Questions How (de)coupled are native and exotic tree diversities in their relationships with local soil conditions and landscape configurations? Can (de)coupled diversity–environment relationships be used to manage native and exotic species separately to minimize unintended impacts on one another? Location The tropical city‐state of Singapore, So...
Article
Full-text available
Identifying generalisable processes that underpin population dynamics is crucial for understanding successional patterns. While longitudinal or chronosequence data are powerful tools for doing so, the traditional focus on community-level shifts in taxonomic and functional composition rather than species-level trait–demography relationships has made...
Article
Full-text available
Growth in individual size or biomass is a key demographic component in population models, with wide‐ranging applications from quantifying species performance across abiotic or biotic conditions to assessing landscape‐level dynamics under global change. In forest ecology, the responses of tree growth to biotic interactions are widely held to be cruc...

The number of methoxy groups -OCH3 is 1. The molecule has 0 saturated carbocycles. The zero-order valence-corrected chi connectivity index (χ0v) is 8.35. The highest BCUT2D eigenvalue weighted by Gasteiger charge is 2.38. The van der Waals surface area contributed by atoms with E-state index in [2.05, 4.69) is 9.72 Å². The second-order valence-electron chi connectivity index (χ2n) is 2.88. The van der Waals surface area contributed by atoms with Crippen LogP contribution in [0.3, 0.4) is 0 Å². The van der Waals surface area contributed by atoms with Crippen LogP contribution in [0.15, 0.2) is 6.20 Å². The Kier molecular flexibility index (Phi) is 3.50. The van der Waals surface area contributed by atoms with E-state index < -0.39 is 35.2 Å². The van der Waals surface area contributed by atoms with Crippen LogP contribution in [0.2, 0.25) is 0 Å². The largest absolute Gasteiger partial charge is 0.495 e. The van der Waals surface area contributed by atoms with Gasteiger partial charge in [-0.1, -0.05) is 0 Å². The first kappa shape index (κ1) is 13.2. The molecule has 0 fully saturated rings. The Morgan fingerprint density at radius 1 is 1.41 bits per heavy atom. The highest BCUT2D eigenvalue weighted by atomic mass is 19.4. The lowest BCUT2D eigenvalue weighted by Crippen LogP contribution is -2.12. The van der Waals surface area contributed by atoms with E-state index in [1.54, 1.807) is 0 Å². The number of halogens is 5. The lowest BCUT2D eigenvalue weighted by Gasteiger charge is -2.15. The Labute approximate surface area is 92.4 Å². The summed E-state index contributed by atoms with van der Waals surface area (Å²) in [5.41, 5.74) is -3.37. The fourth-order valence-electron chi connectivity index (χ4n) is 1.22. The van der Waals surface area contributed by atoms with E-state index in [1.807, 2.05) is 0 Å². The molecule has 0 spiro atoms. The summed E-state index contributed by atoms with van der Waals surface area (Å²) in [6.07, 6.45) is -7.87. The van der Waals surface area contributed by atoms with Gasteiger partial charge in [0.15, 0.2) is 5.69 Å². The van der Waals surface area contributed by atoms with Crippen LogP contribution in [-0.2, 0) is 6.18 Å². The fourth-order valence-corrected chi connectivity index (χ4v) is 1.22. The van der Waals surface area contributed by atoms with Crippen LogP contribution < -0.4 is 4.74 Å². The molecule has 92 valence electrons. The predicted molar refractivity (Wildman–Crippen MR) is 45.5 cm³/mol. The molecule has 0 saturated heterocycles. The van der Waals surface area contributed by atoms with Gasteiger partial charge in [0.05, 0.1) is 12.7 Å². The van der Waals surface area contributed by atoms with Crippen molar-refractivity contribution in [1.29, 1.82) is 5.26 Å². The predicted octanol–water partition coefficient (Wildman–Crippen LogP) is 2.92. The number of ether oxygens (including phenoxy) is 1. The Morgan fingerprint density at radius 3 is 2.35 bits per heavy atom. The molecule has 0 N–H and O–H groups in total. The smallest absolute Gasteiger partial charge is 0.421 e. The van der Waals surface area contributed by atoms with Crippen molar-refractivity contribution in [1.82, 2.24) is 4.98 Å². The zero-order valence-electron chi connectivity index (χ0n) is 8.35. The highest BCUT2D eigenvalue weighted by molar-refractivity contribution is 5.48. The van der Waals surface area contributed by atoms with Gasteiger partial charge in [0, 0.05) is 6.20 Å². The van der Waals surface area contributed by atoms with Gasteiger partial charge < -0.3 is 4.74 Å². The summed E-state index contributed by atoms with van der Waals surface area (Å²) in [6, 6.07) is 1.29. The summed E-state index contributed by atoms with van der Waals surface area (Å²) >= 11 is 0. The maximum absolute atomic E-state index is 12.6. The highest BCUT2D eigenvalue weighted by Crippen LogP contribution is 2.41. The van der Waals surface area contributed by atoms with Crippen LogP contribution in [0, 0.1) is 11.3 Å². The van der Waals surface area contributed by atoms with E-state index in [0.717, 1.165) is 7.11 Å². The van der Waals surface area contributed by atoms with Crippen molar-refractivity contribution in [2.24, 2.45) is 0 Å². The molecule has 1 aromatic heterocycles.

Article
Full-text available
Context Tropical forest loss has a major impact on climate change. Secondary forest growth has potential to mitigate these impacts, but uncertainty regarding future land use, remote sensing limitations, and carbon model accuracy have inhibited understanding the range of potential future carbon dynamics. Objectives We evaluated the effects of four...
Preprint
Full-text available
The realised niche is jointly shaped by both abiotic and biotic processes. Moreover, the strength and direction of biotic interactions may vary across abiotic conditions and generate non-additivities that, if ignored, could lead to inaccurate predictions of species responses to changes in environment and composition. We tested this idea by analysin...
Article
Full-text available